Abstract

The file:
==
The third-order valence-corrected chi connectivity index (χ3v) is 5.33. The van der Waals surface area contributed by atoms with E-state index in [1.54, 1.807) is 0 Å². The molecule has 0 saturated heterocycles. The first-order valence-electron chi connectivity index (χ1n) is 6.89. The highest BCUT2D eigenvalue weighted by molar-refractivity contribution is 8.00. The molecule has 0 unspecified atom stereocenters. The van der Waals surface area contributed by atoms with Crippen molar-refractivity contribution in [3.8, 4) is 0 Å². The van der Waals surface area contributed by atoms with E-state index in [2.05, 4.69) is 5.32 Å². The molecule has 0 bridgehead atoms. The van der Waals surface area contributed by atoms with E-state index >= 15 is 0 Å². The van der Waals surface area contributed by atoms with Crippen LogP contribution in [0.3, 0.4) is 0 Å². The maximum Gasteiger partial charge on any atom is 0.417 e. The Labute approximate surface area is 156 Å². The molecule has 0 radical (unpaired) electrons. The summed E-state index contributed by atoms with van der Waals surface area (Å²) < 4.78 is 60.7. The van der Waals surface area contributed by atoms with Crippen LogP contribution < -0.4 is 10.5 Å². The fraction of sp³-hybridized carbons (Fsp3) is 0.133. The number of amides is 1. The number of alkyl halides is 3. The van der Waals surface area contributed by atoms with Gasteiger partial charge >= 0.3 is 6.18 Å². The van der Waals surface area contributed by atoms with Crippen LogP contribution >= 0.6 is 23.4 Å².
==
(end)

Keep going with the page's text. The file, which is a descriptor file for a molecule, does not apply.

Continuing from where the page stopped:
The microstructure of nearly 200 common gem opal-A and opal-CT samples from worldwide localities was investigated using scanning electron microscopy (SEM). These opals do not show play-of-color, but are valued in the gem market for their intrinsic body color. Common opal-AG and opal-CT are primarily built from nanograins that average ~25 nm in diameter. Only opal-AN has a texture similar to that of glass. In opal-AG, nanograins arrange into spheres that have successive concentric layers, or in some cases, radial structures. Common opal does not diffract light because its spheres exhibit a range of sizes, are imperfectly shaped, are too large or too small, or are not well ordered. Opal-AG spheres are typically cemented by non-ordered nanograins, which likely result from late stage fluid deposition. In opal-CT, nanograins have different degrees of ordering, ranging from none (aggregation of individual nanograins), to an intermediate stage in which they form tablets or platelets, to the formation of lepispheres. When the structure is built of lepispheres, they are generally cemented by non-ordered nanograins. The degree of nanograin ordering may depend on the growth or deposition rate imposed by the properties of the gel from which opal settles, presumably, fast for non-ordered nanograin structures in opal-CT to slow for the concentric arrangement of nanograins in the spheres of opal-AG.

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